Return to the Seminary: We have been very blessed with the presence and assistance of Christopher Hughes who has been back at the parish since the shut down of the immaculate Conception Seminary in South Orange, New Jersey in mid -March. As of the moment, the Seminary is planning to reopen for the Fall Semester and is summoning all the seminarians to return by this Tuesday, August 18th. So, it is time to say, “thank you” and “goodbye for now” to Chris and awaits his return on Thanksgiving. Please keep praying for Chris and Matt Laird, also a native of Christ the King Parish studying in Boston at St John Seminary, as they continue theological studies, spiritual formation and their discernment of a life of sacrifice and service to the Church in the Diocese of Fall River as future parish priests.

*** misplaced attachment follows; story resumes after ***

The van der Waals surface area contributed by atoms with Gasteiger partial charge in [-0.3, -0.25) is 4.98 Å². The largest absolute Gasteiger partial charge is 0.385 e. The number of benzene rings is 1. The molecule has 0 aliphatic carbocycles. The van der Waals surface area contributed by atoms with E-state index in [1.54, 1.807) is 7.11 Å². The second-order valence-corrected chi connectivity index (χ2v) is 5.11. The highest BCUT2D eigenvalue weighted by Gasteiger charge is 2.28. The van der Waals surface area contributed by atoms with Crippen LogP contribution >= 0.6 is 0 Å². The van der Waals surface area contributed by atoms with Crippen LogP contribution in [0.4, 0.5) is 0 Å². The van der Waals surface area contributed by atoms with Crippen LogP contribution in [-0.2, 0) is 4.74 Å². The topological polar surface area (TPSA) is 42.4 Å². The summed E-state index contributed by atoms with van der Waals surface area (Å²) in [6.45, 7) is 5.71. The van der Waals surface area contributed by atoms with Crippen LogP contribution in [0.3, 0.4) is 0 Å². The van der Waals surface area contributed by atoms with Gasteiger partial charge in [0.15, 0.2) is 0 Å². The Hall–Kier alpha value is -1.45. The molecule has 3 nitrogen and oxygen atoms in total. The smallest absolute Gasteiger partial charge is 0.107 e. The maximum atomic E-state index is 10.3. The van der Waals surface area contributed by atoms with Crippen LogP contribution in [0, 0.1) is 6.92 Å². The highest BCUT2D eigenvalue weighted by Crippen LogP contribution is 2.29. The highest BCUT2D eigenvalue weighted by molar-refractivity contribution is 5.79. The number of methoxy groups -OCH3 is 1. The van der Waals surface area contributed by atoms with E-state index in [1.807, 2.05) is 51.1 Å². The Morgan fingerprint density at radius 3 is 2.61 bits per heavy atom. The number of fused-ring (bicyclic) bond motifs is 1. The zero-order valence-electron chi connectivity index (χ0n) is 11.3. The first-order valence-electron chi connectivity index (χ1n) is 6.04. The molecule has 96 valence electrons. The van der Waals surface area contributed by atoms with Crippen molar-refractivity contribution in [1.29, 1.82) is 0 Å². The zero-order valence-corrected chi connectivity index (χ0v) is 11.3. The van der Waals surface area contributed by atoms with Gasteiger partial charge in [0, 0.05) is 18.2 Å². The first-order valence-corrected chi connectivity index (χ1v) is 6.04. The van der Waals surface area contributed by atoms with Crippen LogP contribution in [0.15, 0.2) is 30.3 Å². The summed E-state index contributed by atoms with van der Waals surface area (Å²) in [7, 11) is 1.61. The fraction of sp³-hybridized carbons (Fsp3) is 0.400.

The Ultimate Destiny of the Human Body: On this weekend we have celebrated the Feast of the Assumption of the Blessed Virgin Mary (August 15th). The belief that because she is the Theotokos or “ God-bearer”, that Mary’s own body could not have been subject to corruption is very ancient but only rather recently declared as an unchangeable truth (dogma) in western Christianity (1954). While we speak of Mary’s Assumption our brothers and sisters in eastern churches would be more likely to emphasize the “Dormition of Mary”, that is, her falling asleep, only to be reawakened in heaven by God. No matter the differences of how we may speak of this belief, what we are saying in common is that Mary already dwells, body and soul, in heaven. Yet what the Church says of Mary, it also says of all the members of the body of Christ, reminding us of that great truth that on the last day we are destined to rise again and our bodies are to be reunited with our souls to live in that glorified state first revealed in Christ’s own resurrection, the fullness of redemption, which Mary is already privileged to enjoy. This truth is reiterated every time we recite the Apostles Creed and we declare that we believe in the resurrection of the body, not just Christ’s body, but our own bodies as well. This ancient and orthodox Christian belief is often not well understood or perhaps easily forgotten in our day. This is evidenced when we read in obituaries or hear said in eulogies the belief that the deceased have become angels. Angels were created by God as disembodied spirits, therefore they never had a body and they never will have one, we, on the other hand, are created as embodied spirits, and although our spirits leave our bodies at death, they are destined to be reunited with them on the last day. We will never become angels and angels will never become human as we are distinctly different aspects of God’s creation. The truth of the destiny of the human body has many implications for the respect that is due to the human body but one way that respects commonly risks being eroded is in some increasingly popular practices surrounding cremation. Originally, the Church forbid cremation because it was widely practiced only by those who denied the truth of the resurrection of the body, in particular, those who were atheists. In more recent times the Church has changed its stance and permitted cremation, emphasizing that it is acceptable primarily as the final disposition of the body after the proper funeral rites have been celebrated with the body of the deceased present. Yet for pastoral reasons, the Church will even permit the funeral rites to be celebrated with the cremains present if cremation must take place before these rites can be scheduled, but yet again, this is permitted, but not preferred. What is becoming increasingly problematic is not cremation itself, nor rites with cremains rather than the body present, but the disposition of the cremains, if at all after a funeral has been celebrated. Human remains, whether as the body or cremains, is due great respect from Christians, who recognize these as remains of what in life was a temple of the Holy Spirit, and as such these remains should be properly interred or entombed. What is not acceptable is to scatter ashes on land or in water, or to keep them on a mantle at home. Human remains of Christians should never be divided up among family members as if a mere souvenir or turned into jewelry as is becoming increasingly popular and is even promoted by some funeral establishments. As we recall Mary’s being assumed body and soul into heaven, and as we recite the Apostles Creed, let us deepen our appreciation of the respect that is due to the human body even when deceased or even if it has already been reduced to ashes; therefore let us not encourage or participate in anything that would undermine its eternal destiny and value.